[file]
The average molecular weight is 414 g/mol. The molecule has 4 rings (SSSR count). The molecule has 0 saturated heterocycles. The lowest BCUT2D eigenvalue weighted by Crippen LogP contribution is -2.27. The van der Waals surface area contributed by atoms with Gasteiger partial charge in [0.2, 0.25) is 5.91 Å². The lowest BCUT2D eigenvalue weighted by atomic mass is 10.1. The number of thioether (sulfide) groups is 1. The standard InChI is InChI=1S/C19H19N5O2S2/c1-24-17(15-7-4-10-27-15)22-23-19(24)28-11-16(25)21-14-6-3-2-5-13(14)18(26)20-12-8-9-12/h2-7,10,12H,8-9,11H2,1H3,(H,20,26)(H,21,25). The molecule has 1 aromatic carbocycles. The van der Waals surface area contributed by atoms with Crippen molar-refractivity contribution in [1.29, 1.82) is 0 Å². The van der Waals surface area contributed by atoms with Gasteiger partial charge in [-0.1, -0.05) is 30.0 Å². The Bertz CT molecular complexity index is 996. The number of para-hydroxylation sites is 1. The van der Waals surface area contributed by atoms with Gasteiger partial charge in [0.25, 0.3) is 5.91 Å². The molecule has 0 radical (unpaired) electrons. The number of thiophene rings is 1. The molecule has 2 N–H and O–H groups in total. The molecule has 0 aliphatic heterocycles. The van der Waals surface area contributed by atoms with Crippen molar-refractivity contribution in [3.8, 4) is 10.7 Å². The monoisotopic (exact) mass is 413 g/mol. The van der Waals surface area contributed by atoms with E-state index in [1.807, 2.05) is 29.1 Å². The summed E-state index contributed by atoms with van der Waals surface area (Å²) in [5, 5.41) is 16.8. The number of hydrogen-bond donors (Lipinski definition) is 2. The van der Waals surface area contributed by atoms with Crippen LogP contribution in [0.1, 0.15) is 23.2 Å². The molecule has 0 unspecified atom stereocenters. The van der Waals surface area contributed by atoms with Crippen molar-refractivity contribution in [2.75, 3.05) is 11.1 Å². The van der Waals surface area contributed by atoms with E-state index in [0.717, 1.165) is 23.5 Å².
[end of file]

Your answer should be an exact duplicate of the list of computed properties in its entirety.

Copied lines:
The average molecular weight is 414 g/mol. The molecule has 4 rings (SSSR count). The molecule has 0 saturated heterocycles. The lowest BCUT2D eigenvalue weighted by Crippen LogP contribution is -2.27. The van der Waals surface area contributed by atoms with Gasteiger partial charge in [0.2, 0.25) is 5.91 Å². The lowest BCUT2D eigenvalue weighted by atomic mass is 10.1. The number of thioether (sulfide) groups is 1. The standard InChI is InChI=1S/C19H19N5O2S2/c1-24-17(15-7-4-10-27-15)22-23-19(24)28-11-16(25)21-14-6-3-2-5-13(14)18(26)20-12-8-9-12/h2-7,10,12H,8-9,11H2,1H3,(H,20,26)(H,21,25). The molecule has 1 aromatic carbocycles. The van der Waals surface area contributed by atoms with Crippen molar-refractivity contribution in [1.29, 1.82) is 0 Å². The van der Waals surface area contributed by atoms with Gasteiger partial charge in [-0.1, -0.05) is 30.0 Å². The Bertz CT molecular complexity index is 996. The number of para-hydroxylation sites is 1. The van der Waals surface area contributed by atoms with Gasteiger partial charge in [0.25, 0.3) is 5.91 Å². The molecule has 0 radical (unpaired) electrons. The number of thiophene rings is 1. The molecule has 2 N–H and O–H groups in total. The molecule has 0 aliphatic heterocycles. The van der Waals surface area contributed by atoms with Crippen molar-refractivity contribution in [3.8, 4) is 10.7 Å². The monoisotopic (exact) mass is 413 g/mol. The van der Waals surface area contributed by atoms with E-state index in [1.807, 2.05) is 29.1 Å². The summed E-state index contributed by atoms with van der Waals surface area (Å²) in [5, 5.41) is 16.8. The number of hydrogen-bond donors (Lipinski definition) is 2. The van der Waals surface area contributed by atoms with Crippen LogP contribution in [0.1, 0.15) is 23.2 Å². The molecule has 0 unspecified atom stereocenters. The van der Waals surface area contributed by atoms with Crippen molar-refractivity contribution in [2.75, 3.05) is 11.1 Å². The van der Waals surface area contributed by atoms with E-state index in [0.717, 1.165) is 23.5 Å².